Thursday, October 07, 2010


There's been a lot of discussion going on lately amongst my colleagues and with art directors about the future of books and specifically, book covers. Most of us were raised in households filled with books and we grew up loving them. Nothing nicer on a rainy afternoon than curling up with a good book, that kind of thing... So we don't quite know what the younger generations are thinking about books. Do they have the same attachment to the traditional medium? And what about the covers? Will Kindle books not need them? At the moment Kindle is still in black and white, but other devices now come with color, so our covers can be displayed.  But you have to decide to look at the cover, instead of it being there throughout the reading experience. I enjoy having a beautiful cover, asking to be picked up and read. Another question is how are the books going to be sold, if the cover is only digital? Will there be full color displays in the bookstores? Will there even be bookstores? So many people have told me they respond to beautiful covers by picking up the book, greatly increasing the chances they'll buy it. I do the same thing.
One of my favorite things to do in Sarasota on a Sunday was to go into the Sarasota News and Books on Main Street. You got great coffee or cappuccino and croissants, all while perusing the latest books chosen by a very knowledgeable buyer. Sadly, like so many bookstores around the country, this place closed early this year.
Which brings me to the question, how do you pick out books? Do you read reviews? Are you a browser, who likes to pick up the books and read a bit?  Do you latch onto one author and read everything he or she writes? How  does the cover influence you? What do you think about ebooks?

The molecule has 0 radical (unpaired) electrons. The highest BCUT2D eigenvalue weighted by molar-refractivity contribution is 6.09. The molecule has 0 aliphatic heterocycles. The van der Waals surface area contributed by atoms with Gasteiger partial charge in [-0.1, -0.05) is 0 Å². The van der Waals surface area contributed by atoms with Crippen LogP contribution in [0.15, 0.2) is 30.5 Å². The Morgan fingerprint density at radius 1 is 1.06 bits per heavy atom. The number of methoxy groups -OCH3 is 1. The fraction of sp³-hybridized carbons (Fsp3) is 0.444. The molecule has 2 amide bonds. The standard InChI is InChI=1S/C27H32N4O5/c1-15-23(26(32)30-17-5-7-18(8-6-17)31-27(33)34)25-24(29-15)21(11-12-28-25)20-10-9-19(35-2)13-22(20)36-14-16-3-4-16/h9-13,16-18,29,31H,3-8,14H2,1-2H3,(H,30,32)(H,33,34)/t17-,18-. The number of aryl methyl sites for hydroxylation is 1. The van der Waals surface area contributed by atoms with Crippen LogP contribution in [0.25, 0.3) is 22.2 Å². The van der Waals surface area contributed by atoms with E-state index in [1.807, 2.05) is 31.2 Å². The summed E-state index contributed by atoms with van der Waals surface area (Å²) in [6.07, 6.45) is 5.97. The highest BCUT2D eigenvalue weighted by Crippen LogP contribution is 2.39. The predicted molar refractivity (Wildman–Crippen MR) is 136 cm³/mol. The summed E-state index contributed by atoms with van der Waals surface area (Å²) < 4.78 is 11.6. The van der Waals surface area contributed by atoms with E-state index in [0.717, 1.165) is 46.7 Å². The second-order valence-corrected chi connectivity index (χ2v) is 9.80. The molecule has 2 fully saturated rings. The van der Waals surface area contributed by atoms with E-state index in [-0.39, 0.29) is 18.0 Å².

Please leave your comments!


Hanna said...

I love traditional books. I'm 29 so I think I count as the digital generation but I love how books smell. And covers not only influence my choice in picking up a book, but they also set the tone while I'm reading. As an artist I will be sad if covers lose their importance just as I'm starting to try and get into that market. As a reader I feel that books will lose something important without beautiful cover art.

On the other hand, maybe it will increase the chances of my reading a book with an ugly cover if I don't have to look at it.

James Griffin said...

Hi Hanna,Great comments! My belief is that the will continue to need cover illustrations, whatever form the book takes. It might become more of an advertisement or maybe readers will just demand their covers back! That would be cool. So I think your career choice is still a good one. Good luck with it!

Eleni Konstantine said...

I haven't brought an e-reader yet, but do have some e-books on my computer. I do prefer paper but the times they are a'changing. Though I don't think print will ever go out. I never thought covers influenced me but I think a good cover can enhance my tendency to pick the book up since I love the visual form.